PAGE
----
Despite all that’s going in Washington, D.C., these days, an attorney told a Santa Barbara crowd Jan. 8 that there is a growing acceptance in Congress for legalizing marijuana at a national level.
Melissa Kuipers Blake, shareholder and co-chair of the Cannabis and Industrial Hemp Industry Group for Brownstein Hyatt Farber Schreck, LLP, spoke at the Quarterly Cannabis Workshop and Networking Event, which drew about110 people to Carr Winery.
She said even though Senate Majority Leader Mitch McConnell may be more concerned with Kentucky bourbon and hemp produced in his state, he and other lawmakers are starting to care about cannabis legalization soon.
Most significantly, one issue Democrats and Republicans can agree upon is proposed legislation that would allow legal cannabis industry members to use the federal banking system, Kulpers Blake said.
At the moment, marijuana is highly illegal on a nation level even though it’s legal at some level in 34 states. So, federally insured banks usually won’t take cannabis cash.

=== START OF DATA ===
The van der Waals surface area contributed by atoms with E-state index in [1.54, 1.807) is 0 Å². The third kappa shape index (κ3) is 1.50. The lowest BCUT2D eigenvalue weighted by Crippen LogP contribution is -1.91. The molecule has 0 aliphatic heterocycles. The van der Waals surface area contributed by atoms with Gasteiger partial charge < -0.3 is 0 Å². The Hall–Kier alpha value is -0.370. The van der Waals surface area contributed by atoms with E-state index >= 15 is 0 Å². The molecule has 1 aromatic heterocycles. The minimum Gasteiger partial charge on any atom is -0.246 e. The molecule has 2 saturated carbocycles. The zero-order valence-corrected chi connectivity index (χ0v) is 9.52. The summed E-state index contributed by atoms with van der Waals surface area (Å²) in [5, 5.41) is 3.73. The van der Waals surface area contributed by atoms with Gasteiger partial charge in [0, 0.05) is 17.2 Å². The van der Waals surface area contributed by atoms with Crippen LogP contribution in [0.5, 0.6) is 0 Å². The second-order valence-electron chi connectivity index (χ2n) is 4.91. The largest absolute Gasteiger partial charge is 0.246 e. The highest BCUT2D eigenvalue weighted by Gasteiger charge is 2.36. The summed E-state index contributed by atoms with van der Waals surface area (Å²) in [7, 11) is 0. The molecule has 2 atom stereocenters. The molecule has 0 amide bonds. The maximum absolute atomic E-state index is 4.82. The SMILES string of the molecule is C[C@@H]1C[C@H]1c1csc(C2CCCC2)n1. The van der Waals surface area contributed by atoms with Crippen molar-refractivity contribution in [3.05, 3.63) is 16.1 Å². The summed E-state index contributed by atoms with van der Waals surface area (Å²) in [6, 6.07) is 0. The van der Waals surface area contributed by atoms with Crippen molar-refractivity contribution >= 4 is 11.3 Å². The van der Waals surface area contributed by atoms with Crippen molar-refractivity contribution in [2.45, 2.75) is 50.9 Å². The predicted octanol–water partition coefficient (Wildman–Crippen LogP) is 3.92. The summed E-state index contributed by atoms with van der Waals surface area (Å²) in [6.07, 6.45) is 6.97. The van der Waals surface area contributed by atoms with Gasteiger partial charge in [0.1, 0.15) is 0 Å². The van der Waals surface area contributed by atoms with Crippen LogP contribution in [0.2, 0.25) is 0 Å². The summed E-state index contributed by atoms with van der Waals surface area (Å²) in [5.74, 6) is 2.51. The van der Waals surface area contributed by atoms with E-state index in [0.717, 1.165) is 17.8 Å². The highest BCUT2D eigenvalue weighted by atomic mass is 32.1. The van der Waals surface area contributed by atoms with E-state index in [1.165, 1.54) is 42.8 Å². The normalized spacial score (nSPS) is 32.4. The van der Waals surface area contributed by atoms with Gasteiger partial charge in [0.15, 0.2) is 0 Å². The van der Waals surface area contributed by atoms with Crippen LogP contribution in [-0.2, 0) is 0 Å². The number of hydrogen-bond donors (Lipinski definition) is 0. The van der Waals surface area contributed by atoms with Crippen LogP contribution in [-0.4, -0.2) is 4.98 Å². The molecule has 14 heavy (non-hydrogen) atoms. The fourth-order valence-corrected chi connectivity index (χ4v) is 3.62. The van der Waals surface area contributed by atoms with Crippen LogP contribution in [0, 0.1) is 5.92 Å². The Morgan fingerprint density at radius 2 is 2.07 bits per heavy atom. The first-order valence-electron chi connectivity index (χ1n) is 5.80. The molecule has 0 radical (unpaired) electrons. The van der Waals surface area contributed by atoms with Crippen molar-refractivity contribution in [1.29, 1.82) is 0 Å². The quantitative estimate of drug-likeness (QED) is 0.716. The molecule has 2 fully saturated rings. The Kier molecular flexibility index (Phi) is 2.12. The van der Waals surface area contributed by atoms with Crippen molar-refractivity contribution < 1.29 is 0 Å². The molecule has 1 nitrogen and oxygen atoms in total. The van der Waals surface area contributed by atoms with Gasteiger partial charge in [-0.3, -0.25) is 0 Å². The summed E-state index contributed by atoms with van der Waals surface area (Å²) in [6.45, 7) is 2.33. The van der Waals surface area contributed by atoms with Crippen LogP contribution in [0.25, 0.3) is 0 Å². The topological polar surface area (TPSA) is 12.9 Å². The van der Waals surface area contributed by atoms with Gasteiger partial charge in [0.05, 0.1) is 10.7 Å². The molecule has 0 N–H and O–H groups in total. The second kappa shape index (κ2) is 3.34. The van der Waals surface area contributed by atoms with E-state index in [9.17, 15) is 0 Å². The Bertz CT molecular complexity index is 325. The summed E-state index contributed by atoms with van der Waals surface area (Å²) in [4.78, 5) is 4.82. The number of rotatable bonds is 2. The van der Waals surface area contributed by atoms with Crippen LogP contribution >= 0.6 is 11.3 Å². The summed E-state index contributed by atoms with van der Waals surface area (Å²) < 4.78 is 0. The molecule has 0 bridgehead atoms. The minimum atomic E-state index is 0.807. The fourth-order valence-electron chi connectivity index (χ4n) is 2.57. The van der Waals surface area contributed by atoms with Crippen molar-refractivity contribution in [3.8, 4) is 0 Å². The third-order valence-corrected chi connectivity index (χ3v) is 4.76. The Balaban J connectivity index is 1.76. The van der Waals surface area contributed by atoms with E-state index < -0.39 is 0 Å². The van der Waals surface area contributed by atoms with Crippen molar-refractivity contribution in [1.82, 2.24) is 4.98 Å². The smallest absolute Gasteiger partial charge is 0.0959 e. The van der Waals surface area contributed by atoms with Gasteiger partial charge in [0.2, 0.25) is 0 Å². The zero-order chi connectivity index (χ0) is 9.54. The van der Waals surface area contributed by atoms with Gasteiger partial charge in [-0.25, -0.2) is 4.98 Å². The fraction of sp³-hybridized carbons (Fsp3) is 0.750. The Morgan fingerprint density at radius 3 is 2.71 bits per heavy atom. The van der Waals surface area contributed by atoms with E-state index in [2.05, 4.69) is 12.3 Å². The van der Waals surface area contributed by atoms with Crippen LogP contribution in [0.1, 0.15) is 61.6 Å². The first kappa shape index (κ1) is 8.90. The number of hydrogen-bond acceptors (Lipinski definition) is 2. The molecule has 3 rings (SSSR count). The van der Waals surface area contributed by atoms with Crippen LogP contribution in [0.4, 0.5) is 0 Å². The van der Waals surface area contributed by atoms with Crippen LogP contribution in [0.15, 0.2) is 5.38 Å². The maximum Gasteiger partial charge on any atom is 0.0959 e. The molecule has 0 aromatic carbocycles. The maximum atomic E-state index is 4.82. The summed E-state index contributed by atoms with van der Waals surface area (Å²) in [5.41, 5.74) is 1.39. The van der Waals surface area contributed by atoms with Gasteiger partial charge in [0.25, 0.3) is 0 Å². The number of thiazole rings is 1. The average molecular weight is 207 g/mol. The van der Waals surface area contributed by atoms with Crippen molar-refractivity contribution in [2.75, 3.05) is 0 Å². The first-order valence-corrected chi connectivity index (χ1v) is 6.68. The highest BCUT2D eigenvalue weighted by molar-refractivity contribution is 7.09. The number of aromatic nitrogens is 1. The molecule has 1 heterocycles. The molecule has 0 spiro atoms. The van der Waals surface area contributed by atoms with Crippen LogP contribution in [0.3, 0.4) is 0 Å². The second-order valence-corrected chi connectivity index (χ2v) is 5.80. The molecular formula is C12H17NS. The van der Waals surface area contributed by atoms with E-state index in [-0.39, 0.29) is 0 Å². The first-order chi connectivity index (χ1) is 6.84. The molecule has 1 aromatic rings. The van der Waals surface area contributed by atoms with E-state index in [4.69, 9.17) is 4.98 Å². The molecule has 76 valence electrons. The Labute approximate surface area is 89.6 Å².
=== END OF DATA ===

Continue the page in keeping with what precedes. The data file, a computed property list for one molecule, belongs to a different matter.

Lawmakers increasingly see the growing consumer demand for cannabis, Kulpers Blake said. Recreational marijuana use was legalized in California in 2016 and most recently in Illinois.
Kuipers Blake is based in Denver and co-chairs her law firm’s cannabis industry group with Amy Steinfeld, managing partner at the Santa Barbara office of Brownstein Hyatt Farber Schreck.
The firm specializes in land and water use legal issues, which are key in the cannabis industry.
“Cannabis needs to be legal in the United States,” Kuipers Blake told the crowd of industry members. “Acceptance at a national level will happen.”
Another speaker at the event, Shuli Shuman, is owner and founder of True Science Laboratories. She said current California cannabis testing regulations are not well written and stressed the need to make the industry safer through testing.
Activist and educator Felicia Carbajal of California Cannabis Advocates also addressed the crowd.
Posted Jan. 9, 2020.